If you stare long enough while waiting for a train at the Arlington Street Station, you might find some secret images buried inside the often-ignored artwork that hangs on the underground walls.

Recently, a rider standing idly along the Green Line got lost in a picture of sticks and branches, and noticed that tucked in between the twigs were images of Native Americans.

Baffled by his findings, the rider took close-up photos of the artwork and turned to the online community to figure out what was going on.

“What the hell is up with this at the Arlington MBTA station?” asked Matt Karolian, who snapped the photo of the artwork and posted it on Reddit.

Turns out, there is a story behind the hidden images, and the photo of the bundled up sticks that sits on the T’s wall at Arlington Station has quite the history as well.

The image, captured by artist Ross Miller, is part of the MBTA’s station artwork initiative, and depicts “fishweir,” wooden fence-like structures used by Native Americans to catch fish thousands of years ago.

The fishweir was first discovered during excavation in 1913 when the T began building the Green Line underground along Boylston Street.

The Boston Transit Committee documented the findings at the time.

What is now considered Boston’s Back Bay was actually once “a large estuarine bay at the mouth of the Charles River,” according to fishweir.org, which also documented the history of the structures unearthed, following the underground train construction.

The weirs found in Boston were made up of more than 65,000 wooden stakes, buried 30-feet below the ground, and spanned more than 2 acres in the area, the report said.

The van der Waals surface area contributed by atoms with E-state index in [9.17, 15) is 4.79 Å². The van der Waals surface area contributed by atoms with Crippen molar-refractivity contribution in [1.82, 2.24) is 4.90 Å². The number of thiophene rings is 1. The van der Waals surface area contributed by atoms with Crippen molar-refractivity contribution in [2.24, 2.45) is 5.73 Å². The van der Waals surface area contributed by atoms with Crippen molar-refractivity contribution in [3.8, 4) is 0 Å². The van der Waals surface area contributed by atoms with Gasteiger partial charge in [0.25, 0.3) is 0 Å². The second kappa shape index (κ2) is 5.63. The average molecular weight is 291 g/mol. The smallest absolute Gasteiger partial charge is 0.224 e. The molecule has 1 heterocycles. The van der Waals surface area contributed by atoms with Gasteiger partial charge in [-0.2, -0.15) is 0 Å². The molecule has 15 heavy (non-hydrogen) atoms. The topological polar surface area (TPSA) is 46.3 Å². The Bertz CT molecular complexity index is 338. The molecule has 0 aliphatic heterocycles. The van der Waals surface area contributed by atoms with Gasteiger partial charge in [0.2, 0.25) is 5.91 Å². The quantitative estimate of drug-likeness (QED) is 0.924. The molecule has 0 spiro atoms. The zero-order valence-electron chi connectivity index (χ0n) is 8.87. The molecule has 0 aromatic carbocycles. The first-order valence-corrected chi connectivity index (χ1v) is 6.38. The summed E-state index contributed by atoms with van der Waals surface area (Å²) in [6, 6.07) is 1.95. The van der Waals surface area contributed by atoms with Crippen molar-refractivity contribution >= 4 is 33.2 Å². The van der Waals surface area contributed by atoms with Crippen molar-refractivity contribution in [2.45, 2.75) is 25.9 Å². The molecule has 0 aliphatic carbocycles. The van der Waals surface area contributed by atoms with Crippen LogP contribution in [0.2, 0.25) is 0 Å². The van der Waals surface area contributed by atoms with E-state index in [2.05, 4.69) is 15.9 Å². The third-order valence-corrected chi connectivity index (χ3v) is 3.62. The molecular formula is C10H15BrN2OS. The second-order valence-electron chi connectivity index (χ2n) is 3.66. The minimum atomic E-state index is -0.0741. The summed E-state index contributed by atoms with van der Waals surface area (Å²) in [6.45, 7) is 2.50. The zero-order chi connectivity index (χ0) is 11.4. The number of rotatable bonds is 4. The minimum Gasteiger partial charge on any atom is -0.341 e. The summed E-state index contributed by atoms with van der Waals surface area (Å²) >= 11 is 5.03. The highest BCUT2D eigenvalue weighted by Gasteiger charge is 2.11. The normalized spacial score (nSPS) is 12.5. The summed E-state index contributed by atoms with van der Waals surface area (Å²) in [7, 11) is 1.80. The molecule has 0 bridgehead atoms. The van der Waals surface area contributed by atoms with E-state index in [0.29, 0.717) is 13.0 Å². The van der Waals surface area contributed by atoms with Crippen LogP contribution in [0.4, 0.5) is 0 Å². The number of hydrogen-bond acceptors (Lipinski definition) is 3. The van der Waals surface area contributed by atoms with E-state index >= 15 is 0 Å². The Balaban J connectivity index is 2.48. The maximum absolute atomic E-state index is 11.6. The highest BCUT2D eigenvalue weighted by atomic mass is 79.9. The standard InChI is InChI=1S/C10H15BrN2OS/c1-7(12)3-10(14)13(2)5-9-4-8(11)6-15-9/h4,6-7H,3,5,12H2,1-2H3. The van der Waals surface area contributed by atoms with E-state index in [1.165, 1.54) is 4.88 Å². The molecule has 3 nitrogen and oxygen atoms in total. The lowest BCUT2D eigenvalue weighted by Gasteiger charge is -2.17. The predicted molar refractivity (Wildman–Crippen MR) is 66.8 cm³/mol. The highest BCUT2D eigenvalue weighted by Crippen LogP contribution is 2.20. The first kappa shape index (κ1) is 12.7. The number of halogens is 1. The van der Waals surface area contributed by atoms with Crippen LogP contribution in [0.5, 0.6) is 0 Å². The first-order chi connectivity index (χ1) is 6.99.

According to the artist, they were used to catch fish like salmon and alewife (that name sounds familiar, doesn’t it?).

“Buried under Boylston Street and the Green Line subway, fishweirs are direct evidence of the native communities that once occupied the area where urban Boston has grown,” according to Miller’s website.

This might explain why Miller, a visual artist whose work integrates art into the public landscape, decided to embed the images of Native American culture into the photos of the fishweir.

As he notes on his website:

In a city full of bronze sculptures of historical markers and memorials, there is no public display of information about the ancient fishweirs or the people who lived here 250 generations before the colonists arrived. By engaging the imagination with the fishweir story, the Ancient Fishweir Project seeks to expand the time-frame of history told in Boston’s public places and honor the memory of Boston’s early Native inhabitants.

There is more than one photo of the fishweir entwined throughout the Green Line in Back Bay, too.

Miller’s “Ancient Fishweir Project” consists of four, 4-foot-by-8-foot murals located on the Inbound and Outbound platforms along the transit line.

Long an advocate of implementing artwork into station design to “create a friendly and welcoming atmosphere” for riders, the MBTA began putting up art along the T in 1967.

The present collection has grown to over ninety pieces on six transit lines, including the “fishweir” installations.

Here is some of the T’s other artwork that can be found throughout the system: